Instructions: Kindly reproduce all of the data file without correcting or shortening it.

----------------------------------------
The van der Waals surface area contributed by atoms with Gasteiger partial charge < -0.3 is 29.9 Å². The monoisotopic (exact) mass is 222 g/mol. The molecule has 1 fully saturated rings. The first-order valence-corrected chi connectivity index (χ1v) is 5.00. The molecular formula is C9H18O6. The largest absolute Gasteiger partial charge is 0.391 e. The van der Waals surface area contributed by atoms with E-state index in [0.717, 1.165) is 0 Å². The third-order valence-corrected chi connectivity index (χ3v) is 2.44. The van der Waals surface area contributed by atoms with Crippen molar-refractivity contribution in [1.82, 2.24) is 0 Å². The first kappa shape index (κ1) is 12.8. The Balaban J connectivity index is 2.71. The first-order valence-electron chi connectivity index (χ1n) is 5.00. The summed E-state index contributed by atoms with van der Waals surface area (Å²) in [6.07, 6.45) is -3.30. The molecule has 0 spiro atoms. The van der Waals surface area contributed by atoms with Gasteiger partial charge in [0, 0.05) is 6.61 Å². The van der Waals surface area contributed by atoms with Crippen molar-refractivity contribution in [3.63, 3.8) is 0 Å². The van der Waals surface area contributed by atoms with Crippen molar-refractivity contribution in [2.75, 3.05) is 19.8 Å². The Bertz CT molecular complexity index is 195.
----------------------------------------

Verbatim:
The van der Waals surface area contributed by atoms with Gasteiger partial charge < -0.3 is 29.9 Å². The monoisotopic (exact) mass is 222 g/mol. The molecule has 1 fully saturated rings. The first-order valence-corrected chi connectivity index (χ1v) is 5.00. The molecular formula is C9H18O6. The largest absolute Gasteiger partial charge is 0.391 e. The van der Waals surface area contributed by atoms with E-state index in [0.717, 1.165) is 0 Å². The third-order valence-corrected chi connectivity index (χ3v) is 2.44. The van der Waals surface area contributed by atoms with Crippen molar-refractivity contribution in [1.82, 2.24) is 0 Å². The first kappa shape index (κ1) is 12.8. The Balaban J connectivity index is 2.71. The first-order valence-electron chi connectivity index (χ1n) is 5.00. The summed E-state index contributed by atoms with van der Waals surface area (Å²) in [6.07, 6.45) is -3.30. The molecule has 0 spiro atoms. The van der Waals surface area contributed by atoms with Gasteiger partial charge in [0, 0.05) is 6.61 Å². The van der Waals surface area contributed by atoms with Crippen molar-refractivity contribution in [3.63, 3.8) is 0 Å². The van der Waals surface area contributed by atoms with Crippen molar-refractivity contribution in [2.75, 3.05) is 19.8 Å². The Bertz CT molecular complexity index is 195.